Overview and Call For Papers

SpLU-RoboNLP 2019 is a combined workshop on spatial language understanding (SpLU) and grounded communication for robotics (RoboNLP) that focuses on spatial language, both linguistic and theoretical aspects and its application to various areas including and especially focusing on robotics. The combined workshop aims to bring together members of NLP, robotics, vision and related communities in order to initiate discussions across fields dealing with spatial language along with other modalities. The desired outcome is identification of both shared and unique challenges, problems and future directions across the fields and various application domains.

While language can encode highly complex, relational structures of objects, spatial relations between them, and patterns of motion through space, the community has only scratched the surface on how to encode and reason about spatial semantics. Despite this, spatial language is crucial to robotics, navigation, NLU, translation and more. Standardizing tasks is challenging as we lack formal domain independent meaning representations. Spatial semantics requires an interplay between language, perception and (often) interaction.

Following the exciting recent progress in visual language grounding, the embodied, task-oriented aspect of language grounding is an important and timely research direction. To realize the long-term goal of robots that we can converse with in our homes, offices, hospitals, and warehouses, it is essential that we develop new techniques for linking language to action in the real world in which spatial language understanding plays a great role. Can we give instructions to robotic agents to assist with navigation and manipulation tasks in remote settings? Can we talk to robots about the surrounding visual world, and help them interactively learn the language needed to finish a task? We hope to learn about (and begin to answer) these questions as we delve deeper into spatial language understanding and grounding language for robotics.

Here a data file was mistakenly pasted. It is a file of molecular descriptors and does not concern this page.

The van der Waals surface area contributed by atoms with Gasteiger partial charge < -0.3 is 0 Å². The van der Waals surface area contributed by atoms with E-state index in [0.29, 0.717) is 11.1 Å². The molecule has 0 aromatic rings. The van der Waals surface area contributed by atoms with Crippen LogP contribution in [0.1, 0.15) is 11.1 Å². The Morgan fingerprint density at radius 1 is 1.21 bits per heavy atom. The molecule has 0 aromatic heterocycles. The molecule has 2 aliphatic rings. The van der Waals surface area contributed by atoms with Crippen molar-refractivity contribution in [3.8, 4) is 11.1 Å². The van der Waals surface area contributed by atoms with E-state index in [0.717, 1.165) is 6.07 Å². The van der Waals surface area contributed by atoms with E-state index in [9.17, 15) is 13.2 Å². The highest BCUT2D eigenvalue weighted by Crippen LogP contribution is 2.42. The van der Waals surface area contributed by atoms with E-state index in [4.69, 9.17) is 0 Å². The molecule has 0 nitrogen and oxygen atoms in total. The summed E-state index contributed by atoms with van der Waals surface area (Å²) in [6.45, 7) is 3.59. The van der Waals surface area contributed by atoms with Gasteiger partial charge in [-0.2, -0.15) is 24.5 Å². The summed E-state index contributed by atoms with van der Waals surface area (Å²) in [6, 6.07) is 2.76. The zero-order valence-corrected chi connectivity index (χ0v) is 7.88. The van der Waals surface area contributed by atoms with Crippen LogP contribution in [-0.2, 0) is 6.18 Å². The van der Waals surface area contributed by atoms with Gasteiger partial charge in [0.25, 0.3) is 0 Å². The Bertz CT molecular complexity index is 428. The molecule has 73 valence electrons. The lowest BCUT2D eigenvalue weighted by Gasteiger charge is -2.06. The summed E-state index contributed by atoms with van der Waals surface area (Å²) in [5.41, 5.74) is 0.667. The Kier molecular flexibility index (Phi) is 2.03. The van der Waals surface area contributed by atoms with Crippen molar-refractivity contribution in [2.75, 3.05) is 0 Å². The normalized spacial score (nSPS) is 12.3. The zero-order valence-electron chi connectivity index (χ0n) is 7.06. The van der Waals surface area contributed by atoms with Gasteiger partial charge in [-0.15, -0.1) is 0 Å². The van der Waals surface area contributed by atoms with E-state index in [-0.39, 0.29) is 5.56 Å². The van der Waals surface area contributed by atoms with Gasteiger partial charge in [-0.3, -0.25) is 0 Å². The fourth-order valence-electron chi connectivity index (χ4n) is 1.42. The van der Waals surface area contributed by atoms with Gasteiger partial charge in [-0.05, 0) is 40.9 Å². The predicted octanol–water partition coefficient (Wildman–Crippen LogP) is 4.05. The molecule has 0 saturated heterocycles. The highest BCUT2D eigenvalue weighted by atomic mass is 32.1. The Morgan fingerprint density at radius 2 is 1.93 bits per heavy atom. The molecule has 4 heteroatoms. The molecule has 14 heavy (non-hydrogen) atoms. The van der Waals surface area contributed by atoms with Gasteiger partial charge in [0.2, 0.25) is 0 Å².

The major topics covered in the workshop include:

  1. Spatial Language Meaning Representation (Continuous, Symbolic)
  2. Spatial Language Learning and Reasoning
  3. Multi-modal Spatial Understanding
  4. Instruction Following (real or simulated)
  5. Grounded or Embodied tasks
  6. Datasets and evaluation metrics
Click for a longer list of topics
Including but not limited to:
  • Spatial meaning representations, continuous representations, ontologies, annotation schemes, linguistic corpora.